[Assistant Professor Jack Glaser of the University of California, Berkeley’s Goldman School of Public Policy] acknowledged that the team’s exclusive assessment of the psychological motivations of political conservatism might be viewed as a partisan exercise. However, he said, there is a host of information available about conservatism, but not about liberalism.
The researchers conceded cases of left-wing ideologues, such as Stalin, Khrushchev or Castro, who, once in power, steadfastly resisted change, allegedly in the name of egalitarianism.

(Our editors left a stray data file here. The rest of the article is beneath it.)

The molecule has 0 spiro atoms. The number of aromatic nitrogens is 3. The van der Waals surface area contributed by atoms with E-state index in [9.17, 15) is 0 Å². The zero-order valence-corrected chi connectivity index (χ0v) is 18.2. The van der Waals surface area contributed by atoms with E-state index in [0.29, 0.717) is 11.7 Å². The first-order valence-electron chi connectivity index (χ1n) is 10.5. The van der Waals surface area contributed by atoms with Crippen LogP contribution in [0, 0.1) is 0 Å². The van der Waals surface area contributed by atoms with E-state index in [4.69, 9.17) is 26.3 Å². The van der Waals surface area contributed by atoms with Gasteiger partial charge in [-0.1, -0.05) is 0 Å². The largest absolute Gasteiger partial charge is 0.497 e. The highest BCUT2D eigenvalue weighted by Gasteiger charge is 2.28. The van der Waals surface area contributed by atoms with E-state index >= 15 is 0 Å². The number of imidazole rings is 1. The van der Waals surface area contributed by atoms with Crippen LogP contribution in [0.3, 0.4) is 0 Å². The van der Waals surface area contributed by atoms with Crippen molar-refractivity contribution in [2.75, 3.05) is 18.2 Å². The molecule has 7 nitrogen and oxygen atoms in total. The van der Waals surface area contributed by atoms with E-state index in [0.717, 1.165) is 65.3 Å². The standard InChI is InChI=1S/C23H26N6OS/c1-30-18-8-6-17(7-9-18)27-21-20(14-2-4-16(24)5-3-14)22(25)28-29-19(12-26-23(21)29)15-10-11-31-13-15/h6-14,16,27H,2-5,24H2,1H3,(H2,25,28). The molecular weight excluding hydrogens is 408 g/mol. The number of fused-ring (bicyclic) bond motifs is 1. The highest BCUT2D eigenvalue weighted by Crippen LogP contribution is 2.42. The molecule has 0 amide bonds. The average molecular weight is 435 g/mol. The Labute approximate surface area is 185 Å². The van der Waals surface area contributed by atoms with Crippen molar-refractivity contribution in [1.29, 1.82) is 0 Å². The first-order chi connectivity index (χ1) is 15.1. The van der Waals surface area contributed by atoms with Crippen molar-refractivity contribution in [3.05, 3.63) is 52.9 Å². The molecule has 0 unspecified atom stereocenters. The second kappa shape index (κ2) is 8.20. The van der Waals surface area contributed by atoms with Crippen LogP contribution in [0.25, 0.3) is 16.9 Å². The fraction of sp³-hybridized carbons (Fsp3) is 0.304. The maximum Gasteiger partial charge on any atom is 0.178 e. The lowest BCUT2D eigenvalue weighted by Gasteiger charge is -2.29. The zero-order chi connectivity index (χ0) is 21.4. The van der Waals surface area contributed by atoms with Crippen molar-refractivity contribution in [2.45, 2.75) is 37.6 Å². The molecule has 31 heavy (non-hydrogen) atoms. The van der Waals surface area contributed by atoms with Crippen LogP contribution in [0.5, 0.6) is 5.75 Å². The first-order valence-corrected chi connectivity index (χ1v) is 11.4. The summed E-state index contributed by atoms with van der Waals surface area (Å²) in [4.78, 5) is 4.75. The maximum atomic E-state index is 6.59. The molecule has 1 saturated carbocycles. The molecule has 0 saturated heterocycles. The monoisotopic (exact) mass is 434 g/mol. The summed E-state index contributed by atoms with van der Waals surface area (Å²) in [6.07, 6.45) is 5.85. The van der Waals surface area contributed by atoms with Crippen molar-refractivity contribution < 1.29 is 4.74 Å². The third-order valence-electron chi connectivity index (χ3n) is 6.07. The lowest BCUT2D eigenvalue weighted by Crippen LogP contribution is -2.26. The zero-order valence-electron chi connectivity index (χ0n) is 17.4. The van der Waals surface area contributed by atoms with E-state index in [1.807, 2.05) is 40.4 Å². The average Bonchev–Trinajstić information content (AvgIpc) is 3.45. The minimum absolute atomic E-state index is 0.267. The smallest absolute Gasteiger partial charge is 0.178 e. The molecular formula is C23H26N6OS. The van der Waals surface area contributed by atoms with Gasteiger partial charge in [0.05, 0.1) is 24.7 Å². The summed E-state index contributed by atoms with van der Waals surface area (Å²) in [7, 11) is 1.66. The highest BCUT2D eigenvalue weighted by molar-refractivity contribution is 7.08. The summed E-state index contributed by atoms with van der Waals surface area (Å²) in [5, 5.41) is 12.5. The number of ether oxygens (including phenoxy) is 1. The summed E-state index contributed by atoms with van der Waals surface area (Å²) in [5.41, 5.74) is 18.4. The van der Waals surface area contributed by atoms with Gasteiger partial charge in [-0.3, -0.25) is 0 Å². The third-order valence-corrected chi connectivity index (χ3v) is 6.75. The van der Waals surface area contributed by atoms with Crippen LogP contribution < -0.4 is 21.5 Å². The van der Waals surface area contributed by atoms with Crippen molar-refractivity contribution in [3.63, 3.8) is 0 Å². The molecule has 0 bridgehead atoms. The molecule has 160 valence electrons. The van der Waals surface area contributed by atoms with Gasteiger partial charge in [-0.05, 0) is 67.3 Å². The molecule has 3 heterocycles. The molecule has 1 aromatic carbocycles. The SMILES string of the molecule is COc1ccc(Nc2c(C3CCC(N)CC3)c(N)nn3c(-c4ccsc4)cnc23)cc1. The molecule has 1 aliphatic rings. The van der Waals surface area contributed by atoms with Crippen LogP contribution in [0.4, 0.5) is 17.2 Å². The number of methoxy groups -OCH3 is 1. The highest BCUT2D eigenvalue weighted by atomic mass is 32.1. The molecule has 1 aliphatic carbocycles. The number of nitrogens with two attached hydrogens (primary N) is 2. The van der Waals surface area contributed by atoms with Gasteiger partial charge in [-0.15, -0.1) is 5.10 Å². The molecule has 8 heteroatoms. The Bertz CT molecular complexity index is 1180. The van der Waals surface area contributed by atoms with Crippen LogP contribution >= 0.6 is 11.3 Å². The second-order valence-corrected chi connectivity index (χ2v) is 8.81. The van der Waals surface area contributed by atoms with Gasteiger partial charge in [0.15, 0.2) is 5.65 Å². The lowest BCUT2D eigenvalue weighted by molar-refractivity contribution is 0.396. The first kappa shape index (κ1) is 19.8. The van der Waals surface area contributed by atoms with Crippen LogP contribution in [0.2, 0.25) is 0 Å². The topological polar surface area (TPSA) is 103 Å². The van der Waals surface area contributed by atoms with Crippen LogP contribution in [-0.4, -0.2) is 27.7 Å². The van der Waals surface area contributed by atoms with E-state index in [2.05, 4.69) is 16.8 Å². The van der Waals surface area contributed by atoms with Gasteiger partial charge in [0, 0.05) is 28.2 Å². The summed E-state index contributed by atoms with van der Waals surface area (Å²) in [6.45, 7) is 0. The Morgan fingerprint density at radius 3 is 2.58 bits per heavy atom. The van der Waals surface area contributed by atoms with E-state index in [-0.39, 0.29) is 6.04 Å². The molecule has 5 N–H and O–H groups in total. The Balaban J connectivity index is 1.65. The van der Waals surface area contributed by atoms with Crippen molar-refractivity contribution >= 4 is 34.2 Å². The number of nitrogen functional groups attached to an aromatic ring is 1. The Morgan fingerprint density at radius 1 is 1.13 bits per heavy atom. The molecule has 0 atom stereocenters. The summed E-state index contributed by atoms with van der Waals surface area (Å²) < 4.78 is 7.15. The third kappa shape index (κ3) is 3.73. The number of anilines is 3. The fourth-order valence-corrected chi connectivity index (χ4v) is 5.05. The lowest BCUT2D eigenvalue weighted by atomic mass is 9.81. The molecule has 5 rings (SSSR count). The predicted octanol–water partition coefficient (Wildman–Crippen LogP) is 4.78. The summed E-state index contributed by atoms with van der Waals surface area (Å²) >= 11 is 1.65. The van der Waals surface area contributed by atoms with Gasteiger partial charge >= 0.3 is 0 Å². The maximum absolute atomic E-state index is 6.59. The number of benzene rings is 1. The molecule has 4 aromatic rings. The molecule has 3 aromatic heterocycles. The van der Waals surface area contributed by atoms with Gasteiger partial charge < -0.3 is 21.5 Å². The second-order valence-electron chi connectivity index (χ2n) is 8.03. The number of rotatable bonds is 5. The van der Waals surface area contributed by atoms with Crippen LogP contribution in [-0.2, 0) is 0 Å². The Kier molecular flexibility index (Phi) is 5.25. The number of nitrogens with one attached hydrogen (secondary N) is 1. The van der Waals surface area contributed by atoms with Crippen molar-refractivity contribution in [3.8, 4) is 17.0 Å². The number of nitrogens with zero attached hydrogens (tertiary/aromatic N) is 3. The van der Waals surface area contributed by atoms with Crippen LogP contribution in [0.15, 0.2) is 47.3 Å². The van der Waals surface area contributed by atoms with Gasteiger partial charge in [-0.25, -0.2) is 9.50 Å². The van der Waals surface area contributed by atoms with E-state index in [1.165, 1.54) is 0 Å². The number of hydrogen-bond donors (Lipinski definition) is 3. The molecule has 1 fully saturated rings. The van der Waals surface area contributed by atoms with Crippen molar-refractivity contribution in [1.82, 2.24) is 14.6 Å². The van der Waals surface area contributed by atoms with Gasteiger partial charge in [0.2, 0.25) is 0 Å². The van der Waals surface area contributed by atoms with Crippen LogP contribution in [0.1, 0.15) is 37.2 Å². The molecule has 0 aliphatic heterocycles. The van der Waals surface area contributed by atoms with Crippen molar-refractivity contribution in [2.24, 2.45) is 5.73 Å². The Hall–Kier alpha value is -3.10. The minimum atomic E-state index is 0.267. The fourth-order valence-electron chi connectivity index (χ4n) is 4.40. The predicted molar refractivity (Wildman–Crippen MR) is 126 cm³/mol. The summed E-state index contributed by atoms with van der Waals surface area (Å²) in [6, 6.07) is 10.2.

Yet, they noted that some of these figures might be considered politically conservative in the context of the systems that they defended. The researchers noted that Stalin, for example, was concerned about defending and preserving the existing Soviet system.
At least one of the authors, John Jost, has his own web page at NYU, where he cites this paper as one of many pieces of scholarly research and authorship (http://www.psych.nyu.edu/jost/). His research summary does not give me the impression that he particularly has an axe to grind with Conservatism.
I strongly recommend reading the Guardian article and the original Berkeley press release, and then forming your own opinion.
In light of all of the above, though, I’d take the work described in the article seriously, and think that Conservatives should do some soul searching. On the other hand, I’ll be interested in seeing their research article on Liberalism. :)